Vietnam needs to change approach to solving environment disputes: UNDP

By Bao Yen   February 1, 2018 | 12:06 pm GMT+7
Vietnam needs to change approach to solving environment disputes: UNDP
Opposition against the construction of a cable car to En Cave in Phong Nha-Ke Bang National Park is a prime example of how the public want local authorities to prioritize environmental protection over tourism. Photo by Michael Tatarski

Vietnam's population is becoming more environmentally conscious as industrialization has come at a cost to nature. 

Vietnamese people are unhappy with solutions given to environmental disputes with businesses, a recent study has found.

Local authorities, who act as mediators in these disputes, often find themselves in “tough” situations trying to balance economic and environmental interests, said a joint study by the United Nations Development Programme and the National Economics University (NEU).

The study, which looked into 17 biggest environmental disputes that occured across Vietnam in the past six years, highlights the need to better understand environmental disputes and their socio-economic and political implications, said UNDP country director in Vietnam, Caitlin Wiesen.

In all 17 disputes considered, affected locals found the solutions unsatisfactory.

The problem, according to Professor Tran Tho Dat of the NEU, is that most prior research focused mainly on levels of pollution, without due consideration of socio-economic and political implications. A one-sided focus on the harm caused by pollution can underestimate the sense of injustice that animates and amplifies environmental disputes.

Vietnam’s population is becoming more environmentally conscious as an economic boom brought by industrialization has resulted in air pollution in big cities, toxic spills and environmental degradation.

The 2016 Viet Nam Provincial Governance and Public Administration Performance Index (PAPI) points out that environmental concerns are the second most urgent matter that Vietnamese citizens want their government to address, just after poverty and hunger.

As many as 77 percent of PAPI respondents said Vietnam should prioritize environmental protection over economic growth at all costs.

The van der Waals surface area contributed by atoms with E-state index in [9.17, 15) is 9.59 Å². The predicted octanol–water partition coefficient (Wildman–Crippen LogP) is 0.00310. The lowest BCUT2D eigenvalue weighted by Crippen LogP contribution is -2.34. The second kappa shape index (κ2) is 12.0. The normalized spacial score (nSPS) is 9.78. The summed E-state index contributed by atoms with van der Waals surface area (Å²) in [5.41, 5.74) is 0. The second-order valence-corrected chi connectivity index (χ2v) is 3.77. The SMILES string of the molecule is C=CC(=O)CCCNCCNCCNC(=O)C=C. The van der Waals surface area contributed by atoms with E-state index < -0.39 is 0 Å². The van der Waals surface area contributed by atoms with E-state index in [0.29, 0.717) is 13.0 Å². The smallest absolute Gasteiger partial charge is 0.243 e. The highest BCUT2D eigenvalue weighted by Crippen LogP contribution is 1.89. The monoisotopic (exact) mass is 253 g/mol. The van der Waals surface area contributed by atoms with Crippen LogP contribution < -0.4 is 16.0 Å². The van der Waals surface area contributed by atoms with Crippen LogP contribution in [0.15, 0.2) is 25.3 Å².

In fact, both natural and manmade environmental problems will continue to consume about 0.6 percent of Vietnam's annual GDP from now until 2020, according to a 2016 study by Vietnam's National Center for Socio-Economic Information and Forecast.

Meanwhile, Vietnam is aiming for high GDP growth of 6.7 percent for 2018, led by foreign invested firms, export oriented manufacturing, natural resource extraction and mass tourism.

Foreign invested firms in particular have often been linked to environmental disputes. Out of 50 major toxic waste scandals recorded in 2016 by the Ministry of Natural Resources and Environment, 60 percent were caused by foreign invested firms, including the notorious mass fish deaths that made international headlines.

Raw sewage from PAK Vietnam flows into the environment. Photo courtesy of Dong Nais online news portal.

Raw sewage from PAK Vietnam, a company that manufactures and sells construction materials, flows into the environment. Photo courtesy of Dong Nai's online news portal.

More recently, the ongoing controversy surrounding the prospects of building a cable car into Swallow (En) Cave, a feeder to world’s largest cave Son Doong in Phong Nha-Ke Bang National Park, is an example of how environmental disputes do not necessarily start after a disaster happens. The case reflects a stark conflict of interests between environmentalists who see it as a potential ecological disaster and Quang Binh provincial authorities who see it as a golden tourism opportunity.

Last year, the controversy intensified after Tran Cong Thuan, the deputy chief of Quang Binh's Communist Party unit, claimed “a majority of the public agree with the plan and believe that it will help local tourism,” without providing details on who or how many people were surveyed.

This is despite the fact that more than 143,000 have signed an online petition against the project.

This is why Wiesen of the UNDP stresses that communities need to be consulted before governments take actions that affect the environment. Individuals need to have access to information and participate in the decision making process regarding environmental matters that affect them and given access to courts to settle disputes.

Even when it comes to technical matters like measuring levels of pollution, inconsistencies in the law and implementation make matters worse, according to legal environmental expert Nguyen Hoang Phuong.

"Most environmental disputes depend on an evidence-based system, which is very weak," said Phuong. "In the case of the Nicotex factory in Thanh Hoa, for instance, wastewater samples collected by residents and authorities were tested at different labs and collected using different methods.”

“If we continue to apply such mechanisms, issues concerning environmental justice cannot be solved.”

 
 
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